Understanding 51% attack
To understand what is 51% attack is, we should cover some basics first. Blockchain technology can be described as a structure that keeps public transaction records in several databases in an environment that is network-connected through peer-to-peer nodes.
These transactional records are also known as blocks, and numerous interconnected databases are referred to as a chain – therefore a blockchain.
Every single transaction in a blockchain is authorized using the owner’s digital signature, which protects it from interference. Thanks to this, the information is extremely secure.
Also, this technology involves adding details about transactions to digital ledgers through mining. This process involves creating the hash for the transaction block, which then ensures that it’s secure.
When a hostile user in a network acquires control of a given blockchain’s mining capabilities, a 51% attack happens. It means that the attackers will have more than 50% mining power and can mine faster than the rest of the users.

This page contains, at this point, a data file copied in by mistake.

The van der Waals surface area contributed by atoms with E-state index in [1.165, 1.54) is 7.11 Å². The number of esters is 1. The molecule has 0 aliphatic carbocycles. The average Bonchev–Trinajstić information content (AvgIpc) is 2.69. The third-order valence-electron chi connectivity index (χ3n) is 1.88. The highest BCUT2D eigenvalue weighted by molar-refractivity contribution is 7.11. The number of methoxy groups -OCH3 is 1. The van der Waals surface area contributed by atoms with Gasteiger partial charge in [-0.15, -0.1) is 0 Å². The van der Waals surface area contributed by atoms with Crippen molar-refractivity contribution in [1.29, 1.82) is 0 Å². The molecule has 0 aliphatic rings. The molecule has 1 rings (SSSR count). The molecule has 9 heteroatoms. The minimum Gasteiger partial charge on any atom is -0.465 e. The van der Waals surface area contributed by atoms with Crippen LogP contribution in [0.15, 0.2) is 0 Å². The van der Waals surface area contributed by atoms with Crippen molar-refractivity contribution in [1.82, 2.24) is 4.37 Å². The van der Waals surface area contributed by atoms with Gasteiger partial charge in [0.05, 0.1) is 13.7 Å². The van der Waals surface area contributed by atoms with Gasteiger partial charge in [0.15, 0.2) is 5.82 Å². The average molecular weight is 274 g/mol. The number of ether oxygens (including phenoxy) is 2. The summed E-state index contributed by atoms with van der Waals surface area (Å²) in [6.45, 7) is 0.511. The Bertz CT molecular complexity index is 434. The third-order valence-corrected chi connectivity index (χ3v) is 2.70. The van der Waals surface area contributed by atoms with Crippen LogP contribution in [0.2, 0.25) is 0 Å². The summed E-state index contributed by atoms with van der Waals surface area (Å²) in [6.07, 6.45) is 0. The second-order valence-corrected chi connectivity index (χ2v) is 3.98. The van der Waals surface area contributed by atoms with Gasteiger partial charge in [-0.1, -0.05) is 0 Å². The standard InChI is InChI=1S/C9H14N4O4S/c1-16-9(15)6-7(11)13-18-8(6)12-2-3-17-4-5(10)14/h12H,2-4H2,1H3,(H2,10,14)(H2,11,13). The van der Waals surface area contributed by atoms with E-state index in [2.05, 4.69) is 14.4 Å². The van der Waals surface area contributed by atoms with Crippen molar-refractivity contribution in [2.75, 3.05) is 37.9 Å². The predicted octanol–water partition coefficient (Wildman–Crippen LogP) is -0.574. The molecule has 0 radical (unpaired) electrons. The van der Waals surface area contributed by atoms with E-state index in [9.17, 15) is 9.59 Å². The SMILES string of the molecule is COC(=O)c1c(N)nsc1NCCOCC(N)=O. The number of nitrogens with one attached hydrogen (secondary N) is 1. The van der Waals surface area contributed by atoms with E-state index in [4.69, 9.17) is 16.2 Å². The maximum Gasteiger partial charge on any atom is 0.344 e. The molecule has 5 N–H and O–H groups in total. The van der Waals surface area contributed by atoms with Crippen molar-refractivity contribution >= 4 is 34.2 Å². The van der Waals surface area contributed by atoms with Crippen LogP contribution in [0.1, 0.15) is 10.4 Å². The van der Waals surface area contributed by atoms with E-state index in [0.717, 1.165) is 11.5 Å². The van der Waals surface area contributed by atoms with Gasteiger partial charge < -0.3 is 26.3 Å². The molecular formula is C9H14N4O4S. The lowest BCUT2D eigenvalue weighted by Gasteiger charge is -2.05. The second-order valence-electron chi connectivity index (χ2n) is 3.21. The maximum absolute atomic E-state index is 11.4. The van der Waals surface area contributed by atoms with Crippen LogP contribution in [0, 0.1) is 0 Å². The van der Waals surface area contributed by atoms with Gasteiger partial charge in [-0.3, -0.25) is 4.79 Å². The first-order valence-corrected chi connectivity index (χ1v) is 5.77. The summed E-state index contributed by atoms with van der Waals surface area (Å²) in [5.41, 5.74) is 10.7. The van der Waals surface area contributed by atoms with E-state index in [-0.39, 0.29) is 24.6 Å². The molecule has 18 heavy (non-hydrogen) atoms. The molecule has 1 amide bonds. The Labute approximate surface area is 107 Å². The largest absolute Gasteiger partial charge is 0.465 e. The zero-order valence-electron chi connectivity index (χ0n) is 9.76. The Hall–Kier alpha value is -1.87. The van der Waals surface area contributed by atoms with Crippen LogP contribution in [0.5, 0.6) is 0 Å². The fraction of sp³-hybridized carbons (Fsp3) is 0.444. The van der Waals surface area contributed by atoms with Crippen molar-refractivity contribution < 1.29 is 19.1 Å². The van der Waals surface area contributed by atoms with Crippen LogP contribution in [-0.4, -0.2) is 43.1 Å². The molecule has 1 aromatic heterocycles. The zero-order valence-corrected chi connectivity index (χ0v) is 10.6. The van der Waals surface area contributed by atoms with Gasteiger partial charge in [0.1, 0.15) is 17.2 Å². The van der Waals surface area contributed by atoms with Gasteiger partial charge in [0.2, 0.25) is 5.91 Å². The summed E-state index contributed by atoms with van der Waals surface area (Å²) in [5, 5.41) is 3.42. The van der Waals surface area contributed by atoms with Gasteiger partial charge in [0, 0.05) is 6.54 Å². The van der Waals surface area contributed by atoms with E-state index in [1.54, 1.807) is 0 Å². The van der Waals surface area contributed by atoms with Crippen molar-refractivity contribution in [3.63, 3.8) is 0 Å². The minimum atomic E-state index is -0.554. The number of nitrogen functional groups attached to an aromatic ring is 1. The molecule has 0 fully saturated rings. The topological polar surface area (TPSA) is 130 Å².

They can stop the order and confirmation of the new transactions, then they can rewrite parts of a blockchain and undo the transactions.
Usually, a 51% attack avoids the blockchain’s security protocol, and it can be light or pretty severe, depending on the mining power attacker has.
A more critical problem is the hash power. If the attacker has a higher percentage, the probability of attacking the system is also high. The damages inflicted by the attack are dependent on the same factor as well.
How blockchain uses the Proof-of-Work mechanism to validate the transactions, the attackers cause network disruptions by holding up the confirmation and the arrangement of the blocks in chronological order.